Janaki Raman Rangarajan1, 2, Greetje VandeVelde3, 4, Kris van Kuyck5, Maarten Depypere6, Friso van Gent5, Tom Dresselaers3, Uwe Himmelreich3, Frederik Maes<su
1Medical image Computing -ESAT/PSI, K.U. Leuven, Leuven, Belgium; 2IBBT-K.U.Leuven Future Health Department, K.U. Leuven, Leuven, Belgium; 3Biomedical NMR unit, Department of Medical Diagnostic Sciences, Faculty of Medicine, K.U. Leuven, Belgium; 4Molecular Small Animal Imaging Center (MoSAIC), Faculty of Medicine, K.U. Leuven; 5Laboratory for Experimental Functional Neurosurgery, Dept. of Neurosciences, K.U. Leuven; 6Medical image Computing -ESAT/PSI, K.U. Leuven, Belgium; 7Medical image Computing -ESAT/PSI, K.U. Leuven, Leuven, Flanders, Belgium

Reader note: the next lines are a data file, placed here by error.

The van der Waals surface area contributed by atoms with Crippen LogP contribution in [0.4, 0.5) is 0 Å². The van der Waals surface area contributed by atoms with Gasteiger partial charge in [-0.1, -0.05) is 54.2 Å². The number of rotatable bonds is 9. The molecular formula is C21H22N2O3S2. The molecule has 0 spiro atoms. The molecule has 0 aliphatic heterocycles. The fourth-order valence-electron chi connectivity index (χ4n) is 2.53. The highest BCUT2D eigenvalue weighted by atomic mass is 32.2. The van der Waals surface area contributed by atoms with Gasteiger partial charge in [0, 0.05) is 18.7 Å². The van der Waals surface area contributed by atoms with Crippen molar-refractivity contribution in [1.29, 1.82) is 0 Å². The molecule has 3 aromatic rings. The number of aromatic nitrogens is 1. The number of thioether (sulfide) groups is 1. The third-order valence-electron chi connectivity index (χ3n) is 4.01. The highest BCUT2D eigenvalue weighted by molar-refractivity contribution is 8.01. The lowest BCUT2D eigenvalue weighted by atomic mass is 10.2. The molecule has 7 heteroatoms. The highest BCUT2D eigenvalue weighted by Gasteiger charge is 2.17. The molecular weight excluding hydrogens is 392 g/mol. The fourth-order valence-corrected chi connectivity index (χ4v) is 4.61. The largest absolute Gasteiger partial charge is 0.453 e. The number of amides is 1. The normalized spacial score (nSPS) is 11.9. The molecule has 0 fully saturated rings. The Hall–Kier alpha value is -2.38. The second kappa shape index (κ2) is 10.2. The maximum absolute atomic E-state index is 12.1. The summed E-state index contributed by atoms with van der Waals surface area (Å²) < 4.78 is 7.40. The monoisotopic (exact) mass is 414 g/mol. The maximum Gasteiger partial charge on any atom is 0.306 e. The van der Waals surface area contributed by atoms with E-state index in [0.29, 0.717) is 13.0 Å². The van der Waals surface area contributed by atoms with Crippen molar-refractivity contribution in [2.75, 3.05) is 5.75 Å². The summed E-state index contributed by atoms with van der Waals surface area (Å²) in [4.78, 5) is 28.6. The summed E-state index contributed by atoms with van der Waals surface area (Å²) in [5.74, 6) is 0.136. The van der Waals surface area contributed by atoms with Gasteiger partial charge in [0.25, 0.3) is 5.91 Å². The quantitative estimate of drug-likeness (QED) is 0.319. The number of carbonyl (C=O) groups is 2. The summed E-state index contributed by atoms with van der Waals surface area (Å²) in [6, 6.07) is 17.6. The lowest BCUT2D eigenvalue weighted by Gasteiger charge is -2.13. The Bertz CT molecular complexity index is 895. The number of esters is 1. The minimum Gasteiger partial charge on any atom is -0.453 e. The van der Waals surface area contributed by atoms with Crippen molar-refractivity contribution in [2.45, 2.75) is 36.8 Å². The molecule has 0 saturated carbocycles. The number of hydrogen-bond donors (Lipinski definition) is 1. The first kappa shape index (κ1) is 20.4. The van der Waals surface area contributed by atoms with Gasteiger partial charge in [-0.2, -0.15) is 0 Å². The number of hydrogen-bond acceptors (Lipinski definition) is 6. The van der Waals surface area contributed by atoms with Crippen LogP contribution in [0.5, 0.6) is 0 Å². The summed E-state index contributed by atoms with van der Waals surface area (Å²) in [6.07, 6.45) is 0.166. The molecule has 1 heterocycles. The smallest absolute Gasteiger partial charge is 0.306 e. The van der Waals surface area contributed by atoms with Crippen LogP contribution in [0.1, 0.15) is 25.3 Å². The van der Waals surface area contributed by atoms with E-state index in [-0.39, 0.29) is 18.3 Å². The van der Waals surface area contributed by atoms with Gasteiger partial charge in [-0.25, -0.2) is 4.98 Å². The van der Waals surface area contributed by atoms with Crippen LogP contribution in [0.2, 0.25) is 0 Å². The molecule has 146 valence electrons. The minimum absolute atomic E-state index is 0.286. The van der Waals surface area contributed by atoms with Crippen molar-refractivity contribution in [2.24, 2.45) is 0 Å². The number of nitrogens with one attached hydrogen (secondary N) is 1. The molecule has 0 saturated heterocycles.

Neuro-degeneration research using small animal models, often involve stereotactic intervention to deliver cells or contrast agents (1) DBS therapies atspecific anatomical targets. When in-accurate, the animal experiments can be inconclusive or misleading, thus increasing the number of animals, the cost, and the duration of the study. Here errors in 2D representative atlas based small animal stereotactic surgery is investigated. By using multi-modal information of brain, skull and vasculature we identify the source of variability and as well the deleterious effect of in-accurate stereotactic surgery. Although the results are preliminary, the findings has gained interest among neuro-scientists who see the opportunity to include the vasculature information for planning stereo-tactic investigations in small animal models. In future, optimal planning and image-based follow up of stereotactic surgeries in small animals may help exclude outlier animals at an much earlier stage, and possibly may reduce the number of animals used for such experiments.